Hear from people living with narcolepsy and treating with LUMRYZ

Learn about their experiences being diagnosed with narcolepsy and their journey to starting LUMRYZ

LUMRYZ Ambassadors were compensated by Avadel Pharmaceuticals to share their stories. Individual results may vary.


While in college, Katie struggled with symptoms of excessive daytime sleepiness (EDS) and routinely taking the second dose of a twice-nightly sodium oxybate.

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Katie’s Story


My name is Katie and this is my narcolepsy story.

My onset started in high school. I was in marching band, orchestra, concert band, and robotics. I had a part-time job. And so I had been running myself ragged doing every activity possible, so I don’t think anyone thought twice that I was maybe getting burnt out a little bit and sleeping more my senior year.

I was not recovering from that burn out. I kept getting sleepier. It became this voice I couldn’t ignore, telling me “I need to go to sleep. I’m too tired to be here right now.” I’m not missing these activities because I’m not interested in them anymore—I’m missing these activities because my body’s telling me I have no choice but to sleep.

I saw an ad come up on TV and it was talking about excessive daytime sleepiness, and I was like, “No way.” We set up an appointment with a sleep specialist. I was kind of done advocating for myself. I’d fought this fight—I’m going to let someone else fight it for me. And it was just medication after medication.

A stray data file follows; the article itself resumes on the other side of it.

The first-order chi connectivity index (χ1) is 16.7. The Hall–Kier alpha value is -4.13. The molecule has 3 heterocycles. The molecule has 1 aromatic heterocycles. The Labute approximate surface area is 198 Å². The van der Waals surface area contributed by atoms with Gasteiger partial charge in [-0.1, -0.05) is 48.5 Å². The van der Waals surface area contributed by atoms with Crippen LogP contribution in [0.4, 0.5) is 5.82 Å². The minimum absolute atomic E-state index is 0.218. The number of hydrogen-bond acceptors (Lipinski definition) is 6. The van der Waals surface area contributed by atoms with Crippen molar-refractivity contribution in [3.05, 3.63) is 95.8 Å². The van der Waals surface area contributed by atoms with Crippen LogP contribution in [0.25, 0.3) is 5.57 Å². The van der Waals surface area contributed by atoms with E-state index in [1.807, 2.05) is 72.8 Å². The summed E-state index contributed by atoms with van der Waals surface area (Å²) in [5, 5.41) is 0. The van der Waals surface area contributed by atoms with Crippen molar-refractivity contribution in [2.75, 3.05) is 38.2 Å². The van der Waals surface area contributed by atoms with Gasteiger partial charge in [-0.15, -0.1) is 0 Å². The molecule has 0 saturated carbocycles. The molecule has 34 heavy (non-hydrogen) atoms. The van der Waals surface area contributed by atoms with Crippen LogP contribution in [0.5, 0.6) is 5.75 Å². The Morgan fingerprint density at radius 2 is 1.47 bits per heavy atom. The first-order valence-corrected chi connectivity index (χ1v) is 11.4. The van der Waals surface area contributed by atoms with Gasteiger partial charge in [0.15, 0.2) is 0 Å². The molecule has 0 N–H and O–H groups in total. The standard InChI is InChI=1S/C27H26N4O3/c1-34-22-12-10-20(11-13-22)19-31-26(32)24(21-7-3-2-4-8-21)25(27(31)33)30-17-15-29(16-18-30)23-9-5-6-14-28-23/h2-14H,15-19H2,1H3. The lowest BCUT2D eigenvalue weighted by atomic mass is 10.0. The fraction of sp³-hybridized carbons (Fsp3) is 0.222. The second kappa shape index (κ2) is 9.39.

I had a nurse practitioner for one of my appointments and she’s like, “Why haven’t you tried twice-nightly sodium oxybate?” I was like, “Absolutely, I’ll try.” But it’s extremely rare that I could wake up on time to an alarm going.

When I would wake up realizing I hadn’t taken that second dose, I had to start crunching numbers. What time is it now? If I take the dose now, will I wake up in time for class? Or, do I skip this dose to ensure I can wake up on time? But I’m probably not going to make it through to my afternoon classes. When I missed my second dose, I’m drifting off, I’m losing focus, I’m nodding off in class.

When I was taking twice-nightly, it felt like a “Me” problem, like I hadn’t found the right alarm, I hadn’t tried hard enough. You start losing hope as you realize like, “Oh, maybe there isn’t a treatment for me. Maybe I just have this thing and I have to live with it exactly as it is from here on out.”

Once I got on to LUMRYZ, I could see that hope again.

Once-at-bedtime LUMRYZ for me means I go to sleep and the only thing I have to think of is what I’m going to be doing the next day. I’m not exhausted. I’m awake enough to do things like make myself breakfast. It wasn’t until maybe six or seven months on LUMRYZ that I genuinely realized that my commute was 20 minutes. That’s how much it was impacting me to drive while sleepy.

With LUMRYZ, I’m ready to get to class. Feeling awake in class, for me, means being able to participate. I’m learning about things I really enjoy. I’m not having an internal conversation with myself trying to stay awake.

That was just my experience. Yours may be different, and you should definitely go talk to a health care professional for any questions you have.